The word “colitis” and the words “ulcerative colitis”. Be careful how you use them!

Can you have both Crohn’s disease AND ulcerative colitis? No. 

Can you have both Crohn’s disease AND colitis? Yes.

Let me explain…

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I wanted to write this blog to simply give some definitions on the word colitis, advise you to think about how you’re using it, and caution you on how you interpret how other people are using it.  After all, the more knowledge we have the better we can understand our diseases.

In our community we throw around the word colitis and use it to refer to the IBD known as ulcerative colitis. That’s okay - we shorten Crohn’s disease and refer to it as Crohn’s, and we shorten ulcerative colitis and just refer to it as colitis. Completely okay if you understand the differences between simply having colitis and having ulcerative colitis.

What is colitis? The word colitis simply means inflammation of the colon.  ”Col”=colon “itis”=inflammation of. There are a number of reasons people get inflammation in their colons (colitis) such as: chronic infections, food poisioning, irritable bowel syndrom, lack of blood flow, exposure to radiation, parasites, bacteria, chemicals. These ARE NOT ulcerative colitis. 

What is ulcerative colitis? A chronic inflammatory bowel disease (IBD) that affects the colon/large intestine.  Characteristics include inflammation and ulceration of the innermost lining of the colon.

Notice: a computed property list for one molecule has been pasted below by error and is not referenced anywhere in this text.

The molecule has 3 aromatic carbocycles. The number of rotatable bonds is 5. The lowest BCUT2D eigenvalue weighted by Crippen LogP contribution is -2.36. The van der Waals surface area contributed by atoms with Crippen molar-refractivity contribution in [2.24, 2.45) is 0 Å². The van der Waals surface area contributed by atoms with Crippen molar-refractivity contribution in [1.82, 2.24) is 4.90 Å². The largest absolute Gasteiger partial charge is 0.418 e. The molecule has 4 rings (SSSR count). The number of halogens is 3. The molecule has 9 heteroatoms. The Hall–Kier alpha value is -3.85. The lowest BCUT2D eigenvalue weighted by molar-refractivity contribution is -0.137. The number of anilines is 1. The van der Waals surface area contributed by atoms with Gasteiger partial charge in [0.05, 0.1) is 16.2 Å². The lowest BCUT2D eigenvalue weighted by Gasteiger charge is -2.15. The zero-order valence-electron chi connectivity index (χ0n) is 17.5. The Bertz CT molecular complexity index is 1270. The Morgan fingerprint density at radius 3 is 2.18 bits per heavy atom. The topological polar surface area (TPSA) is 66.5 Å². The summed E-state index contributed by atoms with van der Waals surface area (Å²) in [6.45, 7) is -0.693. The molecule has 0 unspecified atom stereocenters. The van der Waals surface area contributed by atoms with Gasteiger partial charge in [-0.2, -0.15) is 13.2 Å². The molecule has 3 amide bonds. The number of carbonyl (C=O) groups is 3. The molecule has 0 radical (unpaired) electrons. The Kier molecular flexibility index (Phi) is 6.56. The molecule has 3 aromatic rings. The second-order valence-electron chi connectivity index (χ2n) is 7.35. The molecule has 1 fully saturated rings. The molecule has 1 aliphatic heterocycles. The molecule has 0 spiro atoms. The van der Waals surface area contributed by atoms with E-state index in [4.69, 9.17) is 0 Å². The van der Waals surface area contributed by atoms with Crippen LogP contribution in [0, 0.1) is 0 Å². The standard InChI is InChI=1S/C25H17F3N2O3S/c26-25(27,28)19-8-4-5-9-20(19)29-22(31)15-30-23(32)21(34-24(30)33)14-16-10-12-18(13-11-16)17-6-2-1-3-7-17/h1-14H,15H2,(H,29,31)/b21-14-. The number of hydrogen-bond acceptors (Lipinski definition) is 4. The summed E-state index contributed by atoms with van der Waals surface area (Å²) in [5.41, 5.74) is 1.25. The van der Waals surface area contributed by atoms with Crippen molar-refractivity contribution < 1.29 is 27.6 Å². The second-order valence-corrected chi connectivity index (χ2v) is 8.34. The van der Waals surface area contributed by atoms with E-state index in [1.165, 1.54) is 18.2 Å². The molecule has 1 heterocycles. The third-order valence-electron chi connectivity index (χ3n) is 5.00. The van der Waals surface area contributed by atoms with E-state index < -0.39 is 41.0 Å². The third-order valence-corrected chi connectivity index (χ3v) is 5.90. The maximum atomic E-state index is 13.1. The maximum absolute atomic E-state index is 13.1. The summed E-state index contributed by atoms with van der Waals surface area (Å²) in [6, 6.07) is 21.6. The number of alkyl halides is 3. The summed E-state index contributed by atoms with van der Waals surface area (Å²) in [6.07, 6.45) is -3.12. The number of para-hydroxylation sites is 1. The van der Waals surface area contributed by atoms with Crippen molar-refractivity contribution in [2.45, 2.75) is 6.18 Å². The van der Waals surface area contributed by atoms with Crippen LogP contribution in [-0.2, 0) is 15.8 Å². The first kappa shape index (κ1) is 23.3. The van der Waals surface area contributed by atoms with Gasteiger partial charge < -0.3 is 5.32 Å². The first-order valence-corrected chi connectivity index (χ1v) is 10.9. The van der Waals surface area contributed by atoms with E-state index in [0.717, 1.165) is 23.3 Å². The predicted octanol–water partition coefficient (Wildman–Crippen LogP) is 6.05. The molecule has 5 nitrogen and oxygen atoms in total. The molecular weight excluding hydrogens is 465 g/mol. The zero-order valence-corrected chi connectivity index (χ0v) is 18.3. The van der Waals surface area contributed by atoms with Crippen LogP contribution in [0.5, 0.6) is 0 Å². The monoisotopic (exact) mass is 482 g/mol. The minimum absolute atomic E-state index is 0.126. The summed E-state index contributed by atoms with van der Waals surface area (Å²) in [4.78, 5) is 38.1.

Here is where it gets tricky! Can you have both Crohn’s disease and ulcerative colitis? No, you can’t have both inflammatory bowel diseases. (read more about how you can’t have both diseases here). Can you have both Crohn’s disease and colitis? Yes. You can have Crohn’s disease which causes inflammation in your colon (colitis). In fact most people with Crohn’s disease have colitis, they however do not have ulcerative colitis. Get me? 

Doctors forget that not all patients are well versed and should use more caution when using the word colitis. Do you have Crohn’s disease and your doctor was talking about the inflammation located in your colon by using the word colitis? Oops! Now you think that you have both Crohn’s and UC! Since Crohn’s disease causes inflammation and can affect the entire digestive tract including your colon then it’s possible to have Crohn’s disease and colitis since colitis simply means inflammation of the colon.  It does not mean however that you have Crohn’s disease and ulcerative colitis. 

So there ya have it! I hope that clears some things up and that you understand the word colitis a bit better now. As a health activist in this community I am going to try to make sure I refer to colitis as ulcerative colitis when i’m talking about the IBD. 

-Sara

*Disclaimer: If you like what i’m posting and would like to spread the word on IBD by reblogging, go for it! Just be sure to credit this original source with credit and a link back. Thanks-Sara